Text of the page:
I’ve actually experienced hypnagogic sleep paralysis on a few occasions. I usually wake up with a feeling of absolute helplessness because I can’t move my body, and then I imagine an intruder entering my room to murder me and my wife. On the few occasions that this has happened, I’ve been woken up by my wife who is annoyed that I’m mumbling like a jackass. Little did she know that a murderer was about to kill her and that I was powerless to stop it, or at least that’s what I believed during the hypnagogic episode. It’s very unpleasant.

I’ve also had an instance in college where I woke up with the sensation of floating above my own body. At the time, I attributed the experience as a metaphysical out-of-body-experience. The truth is that my semisomnambulant mind was acting according to natural neurological stimuli. Nothing supernatural at all, but try telling that to the hippie college version of me.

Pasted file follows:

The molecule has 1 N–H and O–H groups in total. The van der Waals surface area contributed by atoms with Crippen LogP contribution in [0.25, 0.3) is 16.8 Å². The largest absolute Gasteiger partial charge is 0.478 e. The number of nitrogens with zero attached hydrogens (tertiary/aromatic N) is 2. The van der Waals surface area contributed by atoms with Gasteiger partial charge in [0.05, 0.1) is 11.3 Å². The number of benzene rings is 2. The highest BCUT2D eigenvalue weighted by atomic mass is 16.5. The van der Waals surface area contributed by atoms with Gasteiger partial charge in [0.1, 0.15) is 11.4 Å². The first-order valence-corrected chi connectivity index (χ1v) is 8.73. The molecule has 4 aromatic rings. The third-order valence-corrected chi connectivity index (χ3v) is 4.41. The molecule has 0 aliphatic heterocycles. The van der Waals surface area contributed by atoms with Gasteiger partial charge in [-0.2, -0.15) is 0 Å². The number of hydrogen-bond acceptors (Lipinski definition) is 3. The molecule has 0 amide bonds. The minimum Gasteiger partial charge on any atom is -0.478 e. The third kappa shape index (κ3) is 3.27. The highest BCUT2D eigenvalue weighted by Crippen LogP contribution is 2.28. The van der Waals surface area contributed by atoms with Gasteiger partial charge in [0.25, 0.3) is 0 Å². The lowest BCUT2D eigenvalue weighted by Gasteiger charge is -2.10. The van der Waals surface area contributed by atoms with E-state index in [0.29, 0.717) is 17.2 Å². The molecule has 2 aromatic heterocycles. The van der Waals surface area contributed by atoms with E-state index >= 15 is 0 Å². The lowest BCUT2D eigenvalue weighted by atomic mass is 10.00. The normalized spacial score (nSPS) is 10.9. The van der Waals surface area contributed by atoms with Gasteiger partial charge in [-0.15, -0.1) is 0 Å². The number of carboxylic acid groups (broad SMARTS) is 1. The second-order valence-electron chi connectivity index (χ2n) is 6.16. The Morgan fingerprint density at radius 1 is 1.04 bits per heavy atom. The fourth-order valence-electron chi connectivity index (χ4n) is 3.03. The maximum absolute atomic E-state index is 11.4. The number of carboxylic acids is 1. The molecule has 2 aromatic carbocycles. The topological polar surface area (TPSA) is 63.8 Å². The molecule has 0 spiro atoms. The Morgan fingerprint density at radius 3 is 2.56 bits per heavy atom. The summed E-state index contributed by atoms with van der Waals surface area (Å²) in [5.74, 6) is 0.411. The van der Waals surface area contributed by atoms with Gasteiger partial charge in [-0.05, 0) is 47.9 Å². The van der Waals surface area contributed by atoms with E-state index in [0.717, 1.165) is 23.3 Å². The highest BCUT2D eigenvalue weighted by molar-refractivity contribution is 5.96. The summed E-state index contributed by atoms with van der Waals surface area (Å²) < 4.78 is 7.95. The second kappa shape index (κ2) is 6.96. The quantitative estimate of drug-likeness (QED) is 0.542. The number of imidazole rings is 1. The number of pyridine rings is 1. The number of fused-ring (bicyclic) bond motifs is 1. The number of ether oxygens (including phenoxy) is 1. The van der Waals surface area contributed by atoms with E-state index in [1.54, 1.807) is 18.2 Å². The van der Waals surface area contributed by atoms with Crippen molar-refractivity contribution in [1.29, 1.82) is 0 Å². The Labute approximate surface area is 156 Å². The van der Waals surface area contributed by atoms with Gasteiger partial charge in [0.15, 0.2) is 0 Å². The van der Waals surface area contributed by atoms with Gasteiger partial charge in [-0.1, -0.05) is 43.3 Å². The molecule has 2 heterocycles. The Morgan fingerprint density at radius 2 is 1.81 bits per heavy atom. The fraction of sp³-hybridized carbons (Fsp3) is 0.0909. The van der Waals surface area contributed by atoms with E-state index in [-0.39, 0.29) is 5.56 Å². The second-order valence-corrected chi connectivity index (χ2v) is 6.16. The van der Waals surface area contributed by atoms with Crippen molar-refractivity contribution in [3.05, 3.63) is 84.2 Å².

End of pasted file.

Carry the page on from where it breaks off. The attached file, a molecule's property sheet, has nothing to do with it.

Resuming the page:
In the spirit of being honest about our “true believer” pasts, I’m wondering if any of you ever experienced mysterious phenomena that you couldn’t explain at the time. Please, do tell. Very interested to hear your stories.


I knew it again! There’s no reason to feel guilty for working.

October 29, 2010

This is another link via Skepchick.  A review of 50 years of research has determined that kids whose moms work turn out just fine.  The text of the study from the Psychological Bulletin, a peer-reviewed publication of the American Psychological Association can be found here.